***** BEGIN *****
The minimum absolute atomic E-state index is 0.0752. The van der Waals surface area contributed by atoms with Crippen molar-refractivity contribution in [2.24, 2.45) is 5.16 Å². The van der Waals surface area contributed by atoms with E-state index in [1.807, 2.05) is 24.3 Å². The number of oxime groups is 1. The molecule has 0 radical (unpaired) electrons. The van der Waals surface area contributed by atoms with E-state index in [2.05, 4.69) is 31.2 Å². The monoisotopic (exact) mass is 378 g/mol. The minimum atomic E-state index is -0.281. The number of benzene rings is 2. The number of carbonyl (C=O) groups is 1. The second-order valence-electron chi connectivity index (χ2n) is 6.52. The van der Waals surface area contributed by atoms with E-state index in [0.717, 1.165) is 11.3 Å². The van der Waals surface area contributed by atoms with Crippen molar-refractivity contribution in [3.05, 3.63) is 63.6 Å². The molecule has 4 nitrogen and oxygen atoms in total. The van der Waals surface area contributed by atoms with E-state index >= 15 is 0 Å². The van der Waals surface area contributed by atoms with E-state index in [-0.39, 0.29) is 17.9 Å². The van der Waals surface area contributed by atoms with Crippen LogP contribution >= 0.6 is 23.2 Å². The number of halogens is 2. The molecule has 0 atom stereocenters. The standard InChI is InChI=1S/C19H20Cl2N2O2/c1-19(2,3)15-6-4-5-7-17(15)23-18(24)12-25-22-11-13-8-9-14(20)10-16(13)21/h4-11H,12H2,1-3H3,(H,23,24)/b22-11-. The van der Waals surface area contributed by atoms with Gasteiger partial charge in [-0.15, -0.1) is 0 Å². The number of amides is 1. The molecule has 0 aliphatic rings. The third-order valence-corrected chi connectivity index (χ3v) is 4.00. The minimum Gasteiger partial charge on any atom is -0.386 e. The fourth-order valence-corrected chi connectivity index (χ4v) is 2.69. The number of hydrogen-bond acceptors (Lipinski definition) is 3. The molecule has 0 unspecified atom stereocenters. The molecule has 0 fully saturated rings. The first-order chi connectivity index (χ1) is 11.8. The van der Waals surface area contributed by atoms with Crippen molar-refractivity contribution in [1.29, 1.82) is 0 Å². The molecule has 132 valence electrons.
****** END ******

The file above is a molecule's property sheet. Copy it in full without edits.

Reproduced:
The minimum absolute atomic E-state index is 0.0752. The van der Waals surface area contributed by atoms with Crippen molar-refractivity contribution in [2.24, 2.45) is 5.16 Å². The van der Waals surface area contributed by atoms with E-state index in [1.807, 2.05) is 24.3 Å². The number of oxime groups is 1. The molecule has 0 radical (unpaired) electrons. The van der Waals surface area contributed by atoms with E-state index in [2.05, 4.69) is 31.2 Å². The monoisotopic (exact) mass is 378 g/mol. The minimum atomic E-state index is -0.281. The number of benzene rings is 2. The number of carbonyl (C=O) groups is 1. The second-order valence-electron chi connectivity index (χ2n) is 6.52. The van der Waals surface area contributed by atoms with E-state index in [0.717, 1.165) is 11.3 Å². The van der Waals surface area contributed by atoms with Crippen molar-refractivity contribution in [3.05, 3.63) is 63.6 Å². The molecule has 4 nitrogen and oxygen atoms in total. The van der Waals surface area contributed by atoms with E-state index >= 15 is 0 Å². The van der Waals surface area contributed by atoms with E-state index in [-0.39, 0.29) is 17.9 Å². The van der Waals surface area contributed by atoms with Crippen LogP contribution >= 0.6 is 23.2 Å². The number of halogens is 2. The molecule has 0 atom stereocenters. The standard InChI is InChI=1S/C19H20Cl2N2O2/c1-19(2,3)15-6-4-5-7-17(15)23-18(24)12-25-22-11-13-8-9-14(20)10-16(13)21/h4-11H,12H2,1-3H3,(H,23,24)/b22-11-. The van der Waals surface area contributed by atoms with Gasteiger partial charge in [-0.15, -0.1) is 0 Å². The number of amides is 1. The molecule has 0 aliphatic rings. The third-order valence-corrected chi connectivity index (χ3v) is 4.00. The minimum Gasteiger partial charge on any atom is -0.386 e. The fourth-order valence-corrected chi connectivity index (χ4v) is 2.69. The number of hydrogen-bond acceptors (Lipinski definition) is 3. The molecule has 0 unspecified atom stereocenters. The molecule has 0 fully saturated rings. The first-order chi connectivity index (χ1) is 11.8. The van der Waals surface area contributed by atoms with Crippen molar-refractivity contribution in [1.29, 1.82) is 0 Å². The molecule has 132 valence electrons.